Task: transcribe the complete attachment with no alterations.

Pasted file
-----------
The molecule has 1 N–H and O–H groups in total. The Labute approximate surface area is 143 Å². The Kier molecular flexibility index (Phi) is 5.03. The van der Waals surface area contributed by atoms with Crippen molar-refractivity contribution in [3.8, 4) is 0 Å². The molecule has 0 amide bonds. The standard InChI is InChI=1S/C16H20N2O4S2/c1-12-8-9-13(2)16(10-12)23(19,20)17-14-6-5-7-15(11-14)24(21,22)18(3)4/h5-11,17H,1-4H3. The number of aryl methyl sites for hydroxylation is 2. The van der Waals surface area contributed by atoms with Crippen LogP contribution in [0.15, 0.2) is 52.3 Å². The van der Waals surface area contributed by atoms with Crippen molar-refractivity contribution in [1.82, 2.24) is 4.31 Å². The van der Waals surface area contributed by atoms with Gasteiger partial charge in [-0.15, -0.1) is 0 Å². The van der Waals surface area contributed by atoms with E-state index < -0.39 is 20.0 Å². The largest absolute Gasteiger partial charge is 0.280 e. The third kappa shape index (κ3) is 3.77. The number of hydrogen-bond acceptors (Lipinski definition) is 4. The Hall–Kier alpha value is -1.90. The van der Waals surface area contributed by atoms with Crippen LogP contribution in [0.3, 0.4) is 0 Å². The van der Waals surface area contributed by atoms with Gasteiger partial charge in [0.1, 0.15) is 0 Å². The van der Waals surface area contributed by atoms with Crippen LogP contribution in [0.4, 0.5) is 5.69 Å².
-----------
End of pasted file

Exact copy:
The molecule has 1 N–H and O–H groups in total. The Labute approximate surface area is 143 Å². The Kier molecular flexibility index (Phi) is 5.03. The van der Waals surface area contributed by atoms with Crippen molar-refractivity contribution in [3.8, 4) is 0 Å². The molecule has 0 amide bonds. The standard InChI is InChI=1S/C16H20N2O4S2/c1-12-8-9-13(2)16(10-12)23(19,20)17-14-6-5-7-15(11-14)24(21,22)18(3)4/h5-11,17H,1-4H3. The number of aryl methyl sites for hydroxylation is 2. The van der Waals surface area contributed by atoms with Crippen LogP contribution in [0.15, 0.2) is 52.3 Å². The van der Waals surface area contributed by atoms with Crippen molar-refractivity contribution in [1.82, 2.24) is 4.31 Å². The van der Waals surface area contributed by atoms with Gasteiger partial charge in [-0.15, -0.1) is 0 Å². The van der Waals surface area contributed by atoms with E-state index < -0.39 is 20.0 Å². The largest absolute Gasteiger partial charge is 0.280 e. The third kappa shape index (κ3) is 3.77. The number of hydrogen-bond acceptors (Lipinski definition) is 4. The Hall–Kier alpha value is -1.90. The van der Waals surface area contributed by atoms with Crippen LogP contribution in [0.3, 0.4) is 0 Å². The van der Waals surface area contributed by atoms with Gasteiger partial charge in [0.1, 0.15) is 0 Å². The van der Waals surface area contributed by atoms with Crippen LogP contribution in [0.4, 0.5) is 5.69 Å².